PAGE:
Saturday, 3 October 2015

My Mind's Eye is Missing from my Body


https://youtu.be/Ar1B1YLIJPg

I love this song from the Crash Test Dummies.

Some of you who don't know who they are are probably far too young to remember them.

In their song "Here I Stand Before Me" the singer sings that his mind's eye is missing from his body.



Well, I can probably say I am missing an entire network of chakra points and meridians!

Fact is we have been taught that our bodies look like this inside...



... and it would most likely be what we find if we were to dissect our bodies.

Studying martial arts the way some of us have, however, we know that- in the heat of battle- we don't experience our bodies like this.

What good does it do us?

Well... the way we think of our bodies actually play a large part in how they perform. A body-builder will probably tell you that thinking about the muscle you are working during your workout actually makes that muscle work harder. So doing the muscle actually develops faster.

In martial arts, however, we do not want to feel our muscles working when we fight.

Sure- during kata practice and qigong we want to focus on the flow of qi and how that feels, but in a fight, you do not want to be preoccupied with your body, how it feels and how you actually move. A lot of us work on computers and will agree that these things process a huge amount of information in ashort space of time. The funny thing is, though- the computer does not even know that it is doing that.

Being self-aware we have the ability to take note of what our bodies are doing and what it feels like. We even get feedback on how we look when we perform techniques from others. The aim, however, is to be able to act without even paying attention to the how, but to just do what needs to be done and then forget it.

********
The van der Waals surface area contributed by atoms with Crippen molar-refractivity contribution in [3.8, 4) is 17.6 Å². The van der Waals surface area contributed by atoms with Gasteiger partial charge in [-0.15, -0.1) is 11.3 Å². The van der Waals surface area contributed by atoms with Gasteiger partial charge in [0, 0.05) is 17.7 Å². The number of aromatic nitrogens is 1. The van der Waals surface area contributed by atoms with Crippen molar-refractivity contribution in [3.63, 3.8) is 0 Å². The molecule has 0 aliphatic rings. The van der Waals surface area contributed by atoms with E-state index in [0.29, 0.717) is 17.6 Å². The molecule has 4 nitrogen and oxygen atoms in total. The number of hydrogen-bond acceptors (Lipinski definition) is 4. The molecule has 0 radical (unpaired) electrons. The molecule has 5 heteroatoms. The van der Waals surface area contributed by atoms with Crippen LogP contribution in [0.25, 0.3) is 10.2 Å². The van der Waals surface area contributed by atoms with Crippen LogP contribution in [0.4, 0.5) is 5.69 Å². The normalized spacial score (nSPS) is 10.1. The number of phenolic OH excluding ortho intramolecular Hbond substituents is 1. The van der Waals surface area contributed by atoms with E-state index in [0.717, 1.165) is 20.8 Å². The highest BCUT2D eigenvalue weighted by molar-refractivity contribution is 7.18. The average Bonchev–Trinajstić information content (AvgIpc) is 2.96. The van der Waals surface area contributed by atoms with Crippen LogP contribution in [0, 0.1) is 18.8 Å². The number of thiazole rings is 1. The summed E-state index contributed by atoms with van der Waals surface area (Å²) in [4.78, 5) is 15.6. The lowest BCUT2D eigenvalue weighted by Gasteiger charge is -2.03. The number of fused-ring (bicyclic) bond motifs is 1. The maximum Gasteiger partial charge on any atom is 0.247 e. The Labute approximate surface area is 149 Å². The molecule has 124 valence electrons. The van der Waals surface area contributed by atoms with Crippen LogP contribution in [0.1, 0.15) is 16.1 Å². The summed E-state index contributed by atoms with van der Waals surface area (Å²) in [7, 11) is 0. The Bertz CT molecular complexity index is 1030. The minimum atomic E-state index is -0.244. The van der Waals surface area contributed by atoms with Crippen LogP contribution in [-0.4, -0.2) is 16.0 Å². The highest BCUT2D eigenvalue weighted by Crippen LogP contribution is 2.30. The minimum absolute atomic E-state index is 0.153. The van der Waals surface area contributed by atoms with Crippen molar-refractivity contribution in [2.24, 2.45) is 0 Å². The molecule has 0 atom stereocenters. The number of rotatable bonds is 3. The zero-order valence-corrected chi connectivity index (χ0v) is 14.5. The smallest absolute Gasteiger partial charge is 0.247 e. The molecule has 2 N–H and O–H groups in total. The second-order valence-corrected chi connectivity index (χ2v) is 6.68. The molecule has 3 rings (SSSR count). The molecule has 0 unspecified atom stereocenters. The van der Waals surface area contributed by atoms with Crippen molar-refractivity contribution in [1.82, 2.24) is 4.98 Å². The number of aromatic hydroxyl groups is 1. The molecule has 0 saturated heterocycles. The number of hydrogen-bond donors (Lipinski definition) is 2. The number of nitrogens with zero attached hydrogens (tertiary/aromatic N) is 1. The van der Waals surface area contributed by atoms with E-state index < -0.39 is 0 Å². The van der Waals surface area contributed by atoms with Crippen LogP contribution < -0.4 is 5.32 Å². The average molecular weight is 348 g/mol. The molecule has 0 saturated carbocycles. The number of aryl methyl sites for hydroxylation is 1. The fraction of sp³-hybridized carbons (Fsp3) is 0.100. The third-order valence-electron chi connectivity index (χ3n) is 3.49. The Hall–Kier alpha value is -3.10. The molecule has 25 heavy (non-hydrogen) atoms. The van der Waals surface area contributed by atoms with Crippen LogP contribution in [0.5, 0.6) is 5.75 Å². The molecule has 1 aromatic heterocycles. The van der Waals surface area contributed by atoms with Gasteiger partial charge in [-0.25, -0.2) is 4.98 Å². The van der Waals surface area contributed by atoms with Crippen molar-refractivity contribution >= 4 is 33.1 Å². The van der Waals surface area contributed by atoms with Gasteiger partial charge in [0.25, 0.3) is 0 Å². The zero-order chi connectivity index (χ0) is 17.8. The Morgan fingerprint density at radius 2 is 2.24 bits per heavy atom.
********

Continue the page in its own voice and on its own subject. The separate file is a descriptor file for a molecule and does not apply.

This also means that we should not prefer what we see over that what our other senses tell us. Our senses work well enough without us thinking about them. By becoming detached from them we allow ourselves to be aware of all the information that reaches us- not just that which that gets delivered to us via our eyes.

You may be practicing kihon at the moment being mindful of what your body does and how your posture is and so forth. That serves a purpose, but don't get stuck there. You will have to move on to imagining an actual sttionary person getting hit or imagining an actual attack being blocked. After that you will have to run a mental simulation of an actual fight as you perform your techniques. Sure- your techniques will end up looking different from what you are taught, but as people and their methods differ your fights will never look exactly the way they do in your kata either.

Then- in the actual fight- your body will aid you whether you are aware of it or not.

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